For weeks I’ve been reading the articles on health care reform and grousing because there are so few summaries of the 1000+ page bill. But I’m happy that some writers are finally talking substance rather than the politics of the bills or the uproar at townhall meetings (often over misinformation or dis-information, by the way).
Steven Pearlstein in the Washington Post last week wrote about the Republicans propagating falsehoods in the attacks on health care reform. He pointed out several main points of the bill, especially notable the “exchange” idea:
The health insurance exchange that individuals and small businesses could purchase insurance at lower rates than now available. It is this exchange in which the question of “public option” arises. Although the public option is in the House bills floating around, it appears that the bi-partisan Senate bill will probably opt for a “nonprofit cooperative” to take on the role of the public option, and the Obama Administration signaled in a number of press outlets this weekend its willingness to consider such alternatives to the public option.
The Sunday Washington Post had a “handy health care cheat sheet” by Alec MacGillis, although I think it needs to be honed down a bit more. In short McGillis points out that 47 million people are uninsured; and that health care costs have been surging. The proposed solution is making Medicaid available to more people and helping others to purchase insurance through the “exchange.” Everyone would be required to buy insurance. At the outset, large businesses and people receiving coverage from employers probably wouldn’t be able to buy on the exchange.
The cost of expanding coverage, according to MacGillis, would be around $1 trillion over 10 years ($140 billion/year). The funds would be raised by squeezing money out of Medicare and Medicaid from subsidies that go to private Medicare Advantage Plans and some other Medicaid funds.
The bills would set a federal panel to establish Medicare rates free of pressure from providers.
From the House Committee on Energy and Commerce there are a number of other provisions in their fact sheets:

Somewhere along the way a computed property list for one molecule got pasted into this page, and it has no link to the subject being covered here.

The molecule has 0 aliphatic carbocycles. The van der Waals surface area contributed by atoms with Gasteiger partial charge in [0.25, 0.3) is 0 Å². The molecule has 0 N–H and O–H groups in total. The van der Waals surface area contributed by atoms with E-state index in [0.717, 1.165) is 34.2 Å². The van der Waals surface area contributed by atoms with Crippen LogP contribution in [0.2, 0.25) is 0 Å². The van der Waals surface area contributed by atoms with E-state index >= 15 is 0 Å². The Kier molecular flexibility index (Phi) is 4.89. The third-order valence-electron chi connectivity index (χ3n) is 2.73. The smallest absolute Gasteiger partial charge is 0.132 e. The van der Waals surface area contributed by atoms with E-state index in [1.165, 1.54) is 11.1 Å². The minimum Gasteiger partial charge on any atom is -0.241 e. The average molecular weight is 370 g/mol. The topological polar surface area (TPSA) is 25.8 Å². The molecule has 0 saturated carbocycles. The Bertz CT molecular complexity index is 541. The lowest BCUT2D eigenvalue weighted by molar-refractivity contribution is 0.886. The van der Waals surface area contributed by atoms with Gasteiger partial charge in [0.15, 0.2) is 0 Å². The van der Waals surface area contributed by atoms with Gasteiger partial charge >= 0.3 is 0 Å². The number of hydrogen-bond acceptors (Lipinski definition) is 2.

* Guaranteed coverage – Insurance companies will not be able to refuse to sell or renew policies or exclude pre-existing health conditions. Prohibits lifetime and annual limits on benefits. Premiums can vary based only on age, geography and family size.
* Over time a minimum quality standard for employer plans will include preventive services with no cost sharing, mental health, oral health and vision for children.
* Caps on amounts person must pay out of pocket in one year
* Sliding scale affordability credits for low and moderate-income families and individuals.
* The exchange and inclusion of a public health insurance option (or cooperative option) will open many markets in area to new competition.
* Expansion of Medicaid to persons and families with incomes at or below 133 percent federal poverty level and will be fully federally financed.
* Filling of "donut hole" in Part D drug program, eliminating cost-sharing for preventive services and improving low income subsidy programs in Medicare, fix physician payments.
An excellent column by Paul Begala in the Thursday Washington Post warns against Progressives dumping the health reform effort because of compromises such as no single-payer plan or perhaps no public option. Bergala points out that every other major piece of social legislation had to make compromises in the beginning and gives some excellent examples of groups excluded from Social Security initially (agricultural workers and domestic workers) but who later have been included. Although we can be appalled that these workers were not initially included would we have wanted Roosevelt to veto the legislation?
Begala was part of the White House group advising President Bill Clinton in the early 90s urging him to veto any legislation that didn’t meet idealistic goals of real reform – Of course health reform did not get out of Congress in the 90s – it was dead on arrival. Bergala says, in effect, that this time we need to be willing to accept the half-loaf. I agree.
Everyone needs to write their Congressmen and Senators and express their views – however idealistic they may be.
But the bottom line should be: We need health care reform now. We cannot postpone this issue for another generation to decide. Let's begin the reform in 2009.